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Culgoa Floodplain National Park

The Culgoa Floodplain National Park is a protected national park, located in the South West region of Queensland in eastern Australia. The 42,859-hectare national park is situated at the western extent of Hebel in the Shire of Balonne and in the east of Jobs Gate in the Paroo Shire 630 kilometres west of Brisbane; the park occupies the former grazing property of Byra Station. The park's southern boundary is defined by part of the state border between Queensland and New South Wales. In the eastern tip of the park, the waters of the Culgoa River may cause flooding; the west of the park lies within the catchment area of Nebine Creek. In some areas water from the Great Artesian Basin rises to the surface, forming muddy pools; the park is covered with diverse woodland vegetation. Stone tool scatters and cooking sites within the park are important reminders of the area's Aboriginal heritage. 150 species of bird have been identified in the park. Bushwalking and other wildlife observing are the park's main recreational activities.

The Culgoa Floodplain National Park is only accessible by 4WD vehicles. Camping is permitted however there are no facilities provided. There are no marked walking tracks. Protected areas of Queensland Official website

Lincoln Park, Georgia

Lincoln Park is a census-designated place in Upson County, United States. The population was 1,122 at the 2000 census. Lincoln Park is located at 32°52′4″N 84°19′55″W. According to the United States Census Bureau, the CDP has a total area of all land; as of the census of 2000, there were 1,122 people, 450 households, 298 families residing in the CDP. The population density was 1,094.2 people per square mile. There were 520 housing units at an average density of 507.1/sq mi. The racial makeup of the CDP was 4.55% White, 95.01% African American, 0.09% Native American, 0.27% Asian, 0.09% from two or more races. Hispanic or Latino of any race were 0.80% of the population. There were 450 households out of which 26.0% had children under the age of 18 living with them, 23.6% were married couples living together, 36.2% had a female householder with no husband present, 33.6% were non-families. 28.7% of all households were made up of individuals and 9.6% had someone living alone, 65 years of age or older.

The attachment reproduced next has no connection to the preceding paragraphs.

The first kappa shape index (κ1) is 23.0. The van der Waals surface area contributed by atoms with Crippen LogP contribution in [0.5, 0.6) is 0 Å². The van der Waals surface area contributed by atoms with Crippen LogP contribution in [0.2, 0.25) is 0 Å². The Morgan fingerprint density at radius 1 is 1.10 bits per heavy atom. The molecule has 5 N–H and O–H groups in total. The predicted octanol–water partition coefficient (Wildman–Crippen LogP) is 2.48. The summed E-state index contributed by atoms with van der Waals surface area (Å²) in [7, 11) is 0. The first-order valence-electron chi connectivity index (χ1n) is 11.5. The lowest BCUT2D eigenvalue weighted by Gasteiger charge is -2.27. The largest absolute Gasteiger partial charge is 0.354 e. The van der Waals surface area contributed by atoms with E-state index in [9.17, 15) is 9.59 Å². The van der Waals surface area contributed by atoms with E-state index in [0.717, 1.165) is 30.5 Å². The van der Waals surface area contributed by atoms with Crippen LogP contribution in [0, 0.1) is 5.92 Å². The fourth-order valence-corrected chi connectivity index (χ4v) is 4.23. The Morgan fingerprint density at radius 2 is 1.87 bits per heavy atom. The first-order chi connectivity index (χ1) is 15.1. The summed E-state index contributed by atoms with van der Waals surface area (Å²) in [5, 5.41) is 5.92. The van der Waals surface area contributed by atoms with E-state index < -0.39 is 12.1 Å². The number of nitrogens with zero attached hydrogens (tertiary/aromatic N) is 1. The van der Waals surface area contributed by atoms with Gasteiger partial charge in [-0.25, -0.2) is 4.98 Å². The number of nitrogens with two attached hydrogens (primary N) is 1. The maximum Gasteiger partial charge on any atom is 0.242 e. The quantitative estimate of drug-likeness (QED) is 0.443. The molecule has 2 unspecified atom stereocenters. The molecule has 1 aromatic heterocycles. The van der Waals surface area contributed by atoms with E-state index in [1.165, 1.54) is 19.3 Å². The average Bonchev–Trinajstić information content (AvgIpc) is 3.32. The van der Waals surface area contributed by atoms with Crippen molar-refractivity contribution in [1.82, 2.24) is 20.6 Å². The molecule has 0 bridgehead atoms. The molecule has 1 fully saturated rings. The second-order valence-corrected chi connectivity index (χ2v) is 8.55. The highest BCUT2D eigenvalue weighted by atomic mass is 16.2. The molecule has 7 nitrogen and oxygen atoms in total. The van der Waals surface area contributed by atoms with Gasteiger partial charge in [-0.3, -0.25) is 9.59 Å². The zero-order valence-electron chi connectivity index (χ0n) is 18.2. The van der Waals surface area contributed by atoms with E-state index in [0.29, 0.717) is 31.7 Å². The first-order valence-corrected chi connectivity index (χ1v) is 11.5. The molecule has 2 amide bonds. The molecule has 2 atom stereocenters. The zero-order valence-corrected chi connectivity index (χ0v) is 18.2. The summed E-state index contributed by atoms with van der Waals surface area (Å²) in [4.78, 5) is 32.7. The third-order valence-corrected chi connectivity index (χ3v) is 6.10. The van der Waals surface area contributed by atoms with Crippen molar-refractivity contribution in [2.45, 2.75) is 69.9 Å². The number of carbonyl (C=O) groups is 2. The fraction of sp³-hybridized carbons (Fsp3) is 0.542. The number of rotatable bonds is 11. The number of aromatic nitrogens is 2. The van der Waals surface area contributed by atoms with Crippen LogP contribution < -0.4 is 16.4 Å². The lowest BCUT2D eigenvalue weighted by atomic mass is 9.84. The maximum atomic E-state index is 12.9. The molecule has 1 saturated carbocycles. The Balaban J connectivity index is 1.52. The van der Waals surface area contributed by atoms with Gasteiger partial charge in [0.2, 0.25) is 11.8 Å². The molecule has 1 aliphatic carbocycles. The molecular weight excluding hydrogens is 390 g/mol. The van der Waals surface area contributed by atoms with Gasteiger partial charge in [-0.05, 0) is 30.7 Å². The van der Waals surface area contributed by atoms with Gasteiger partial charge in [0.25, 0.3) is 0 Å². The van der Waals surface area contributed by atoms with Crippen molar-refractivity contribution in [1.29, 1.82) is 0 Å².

The average household size was 2.49 and the average family size was 3.09. In the CDP, the population was spread out with 24.9% under the age of 18, 9.9% from 18 to 24, 26.6% from 25 to 44, 24.6% from 45 to 64, 14.1% who were 65 years of age or older. The median age was 37 years. For every 100 females, there were 90.5 males. For every 100 females age 18 and over, there were 85.3 males. The median income for a household in the CDP was $20,085, the median income for a family was $24,150. Males had a median income of $23,472 versus $18,542 for females; the per capita income for the CDP was $15,161. About 20.1% of families and 31.5% of the population were below the poverty line, including 53.4% of those under age 18 and 23.6% of those age 65 or over